Come the summer holidays I was chopping up metal in the former Shacklock factory in Dunedin. It was mind-numbingly boring.
I have a competitive streak. So, each week I set out to break my previous record for slicing up metal which would later be forged into hob rings.
But that poster of "Rosie the riveter" in my room in a Wellington student flat had not prepared me for the reality of the world of work in the early 1970s.
The bossy foreman would call the men out for "smoko" and remind any woman deemed to be shirking that she would be "down the road" if she didn't watch out.
Getting pregnant (married or otherwise) was one of those realities.
Even married factory women would corset themselves in to hide the "bump" that was recently proudly displayed by an unmarried Prime Minister and a Cabinet Minister. Women would stand alongside any woman "up the duff" to hide her from the foreman's gaze.
The foreman would query if any woman absented herself from the coalface for instance with PMS; although no-one called it that then. It just didn't exist. Women simply soldiered through.
Any gratitude I might have for getting the job in the first place quickly went when I realised I was getting about 55 per cent of the wage of a man next to me doing the same job, with similar family responsibilities, taking longer "smokos" (tea breaks for us) and far less efficient than me. Remonstrating with the foreman cost me that job.
There were no "Rosies" in his world.
Another short-lived holiday job at the Post Office HQ in Wellington was to add up the cost of toll calls for finalising customers' bills. It at least had some semblance of equal pay.
But you could not escape noticing that it was mainly women doing this job. Men had higher paid work.
Fast forward a year or so and women were asserting their right to equal pay, taking part in consciousness-raising, burning their bras, challenging the patriarchy, and protesting for the right to get a mortgage from the local bank without first trotting up with a parental (read father's) guarantee or laughably from a much younger brother who might just be a student.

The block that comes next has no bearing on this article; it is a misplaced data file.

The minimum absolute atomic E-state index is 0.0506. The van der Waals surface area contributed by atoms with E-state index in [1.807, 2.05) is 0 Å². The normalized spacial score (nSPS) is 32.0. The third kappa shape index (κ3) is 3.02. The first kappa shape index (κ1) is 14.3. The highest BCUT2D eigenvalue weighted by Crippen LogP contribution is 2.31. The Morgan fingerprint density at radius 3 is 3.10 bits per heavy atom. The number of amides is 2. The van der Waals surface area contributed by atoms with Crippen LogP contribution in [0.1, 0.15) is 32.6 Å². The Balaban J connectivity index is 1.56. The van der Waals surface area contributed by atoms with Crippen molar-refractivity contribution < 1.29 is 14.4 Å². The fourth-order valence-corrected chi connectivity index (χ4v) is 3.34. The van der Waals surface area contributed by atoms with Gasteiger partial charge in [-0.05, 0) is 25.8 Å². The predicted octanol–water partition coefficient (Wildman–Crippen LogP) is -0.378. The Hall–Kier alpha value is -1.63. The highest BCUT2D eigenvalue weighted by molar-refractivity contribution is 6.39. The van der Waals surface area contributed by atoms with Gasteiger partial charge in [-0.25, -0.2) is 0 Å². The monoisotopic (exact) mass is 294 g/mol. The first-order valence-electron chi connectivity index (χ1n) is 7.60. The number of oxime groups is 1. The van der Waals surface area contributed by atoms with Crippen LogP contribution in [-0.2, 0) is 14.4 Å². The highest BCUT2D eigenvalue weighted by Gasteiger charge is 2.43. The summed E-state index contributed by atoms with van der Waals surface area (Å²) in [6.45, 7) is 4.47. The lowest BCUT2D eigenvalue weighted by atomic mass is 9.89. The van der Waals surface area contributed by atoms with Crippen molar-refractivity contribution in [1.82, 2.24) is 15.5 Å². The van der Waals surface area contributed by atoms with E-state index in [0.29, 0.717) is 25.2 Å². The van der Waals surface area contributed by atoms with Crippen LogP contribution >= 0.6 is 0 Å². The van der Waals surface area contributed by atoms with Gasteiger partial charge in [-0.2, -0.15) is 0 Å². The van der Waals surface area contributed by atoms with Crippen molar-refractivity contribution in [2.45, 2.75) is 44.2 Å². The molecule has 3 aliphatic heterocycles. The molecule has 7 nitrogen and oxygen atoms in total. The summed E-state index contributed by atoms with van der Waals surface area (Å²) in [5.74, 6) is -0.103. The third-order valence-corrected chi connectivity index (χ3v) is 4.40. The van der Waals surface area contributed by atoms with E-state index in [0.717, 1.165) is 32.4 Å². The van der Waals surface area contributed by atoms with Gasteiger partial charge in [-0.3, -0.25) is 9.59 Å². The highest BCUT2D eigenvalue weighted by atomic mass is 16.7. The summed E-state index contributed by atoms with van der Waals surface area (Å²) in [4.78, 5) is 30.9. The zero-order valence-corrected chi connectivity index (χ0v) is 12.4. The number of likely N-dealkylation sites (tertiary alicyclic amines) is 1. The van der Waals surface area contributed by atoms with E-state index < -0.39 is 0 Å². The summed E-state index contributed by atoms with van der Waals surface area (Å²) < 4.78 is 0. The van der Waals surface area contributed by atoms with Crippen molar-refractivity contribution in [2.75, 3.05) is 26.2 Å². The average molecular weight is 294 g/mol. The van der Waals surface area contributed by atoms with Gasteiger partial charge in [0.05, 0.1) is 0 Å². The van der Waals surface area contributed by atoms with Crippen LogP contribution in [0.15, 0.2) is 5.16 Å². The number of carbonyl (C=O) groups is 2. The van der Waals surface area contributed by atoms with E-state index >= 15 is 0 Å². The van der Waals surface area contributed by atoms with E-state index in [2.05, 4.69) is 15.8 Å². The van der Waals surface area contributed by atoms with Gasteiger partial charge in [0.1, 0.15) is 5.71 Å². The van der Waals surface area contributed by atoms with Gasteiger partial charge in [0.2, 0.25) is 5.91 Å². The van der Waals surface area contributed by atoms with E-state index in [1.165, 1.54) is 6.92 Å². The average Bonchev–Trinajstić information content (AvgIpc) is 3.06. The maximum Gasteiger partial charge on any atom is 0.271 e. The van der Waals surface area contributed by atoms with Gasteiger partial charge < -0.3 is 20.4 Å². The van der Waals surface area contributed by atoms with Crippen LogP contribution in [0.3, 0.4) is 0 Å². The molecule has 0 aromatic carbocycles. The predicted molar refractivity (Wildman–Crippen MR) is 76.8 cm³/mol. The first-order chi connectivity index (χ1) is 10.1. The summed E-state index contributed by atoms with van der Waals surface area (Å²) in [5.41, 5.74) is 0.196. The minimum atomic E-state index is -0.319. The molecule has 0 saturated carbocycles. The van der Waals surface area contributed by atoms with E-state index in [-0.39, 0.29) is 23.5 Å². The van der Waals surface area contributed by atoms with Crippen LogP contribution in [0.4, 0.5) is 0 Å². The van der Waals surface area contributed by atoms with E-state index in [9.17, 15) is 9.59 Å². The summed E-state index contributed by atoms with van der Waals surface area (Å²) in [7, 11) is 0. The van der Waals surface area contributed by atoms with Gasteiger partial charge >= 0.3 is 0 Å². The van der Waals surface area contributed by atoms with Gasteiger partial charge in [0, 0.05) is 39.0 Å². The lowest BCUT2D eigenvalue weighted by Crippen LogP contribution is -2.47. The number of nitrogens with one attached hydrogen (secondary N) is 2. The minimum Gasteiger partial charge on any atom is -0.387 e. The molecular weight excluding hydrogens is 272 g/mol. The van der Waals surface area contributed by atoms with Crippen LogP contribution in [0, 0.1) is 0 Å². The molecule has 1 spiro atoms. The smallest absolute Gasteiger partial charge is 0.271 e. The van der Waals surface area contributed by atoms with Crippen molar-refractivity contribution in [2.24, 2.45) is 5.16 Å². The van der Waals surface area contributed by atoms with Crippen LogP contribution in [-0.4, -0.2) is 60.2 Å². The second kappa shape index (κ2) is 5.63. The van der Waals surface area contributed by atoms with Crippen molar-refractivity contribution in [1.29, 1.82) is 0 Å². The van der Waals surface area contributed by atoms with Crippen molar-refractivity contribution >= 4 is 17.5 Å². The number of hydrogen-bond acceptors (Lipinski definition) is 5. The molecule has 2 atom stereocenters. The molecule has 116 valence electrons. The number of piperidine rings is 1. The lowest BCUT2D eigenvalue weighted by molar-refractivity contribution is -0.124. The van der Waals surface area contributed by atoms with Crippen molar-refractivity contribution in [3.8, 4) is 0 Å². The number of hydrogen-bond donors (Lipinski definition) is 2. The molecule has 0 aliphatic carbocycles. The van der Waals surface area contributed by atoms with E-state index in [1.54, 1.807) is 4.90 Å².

"Rosie the riveter" had been replaced by another poster of a smashing red sports car with "If this lady was a car she'd mow you down" emblazoned on it.
If only it was that simple.
The right for women to participate equally in the workplace as staffers, executives, CEOs, directors and company chairs and business owners has been a hard won affair.
Women have blasted their megaphones on this issue since the 1970s when equal pay was finally legislated. The state sector has been enlightened. Women have occupied many senior roles as heads of major Government departments like the revenue or the audit Office.
We've had a female chief justice, three female Prime Ministers, and three female Governors Generals.
But ladies, hold off on that a victory roll. There is still an equal pay gap.
There is still only a handful of women running major listed companies. We are still debating whether or not quotas should be introduced to ensure more women are appointed to company boards and other governance structures.
Groups like Champions for Change push the case for diversity and inclusion and commit to action within their own companies and institutions.
But in my view far too many younger women pump too early for a governance career.
It may be smart to do so given the current push to get more female representation on public sector boards and institutions.
But the leadership rests in the CEO's suite.
Ensuring women have the education, confidence and leadership skills to progress in a company requires a bit of massage. The banks get it. Women may start as "people leaders" or CFOs but are then blooded by managing operations which have significant P&L impacts so they acquire the skill set and track record to contest for the top role.
Other women just "get out of corporate", set up their own companies and make personal wealth.
In Suffrage Week we will hear more of those trail-blazing stories.
And perhaps a bit too much repetition of how "women were GIVEN the vote" in a world first in 1893. The Parliamentarians did not "give" women the vote. They extended the franchise as a result of women kicking up a storm and asserting their democratic rights.
The right not to be a chattel and to be a fully-fledged participant in a democracy.
If we can do it in politics, why is business so hard?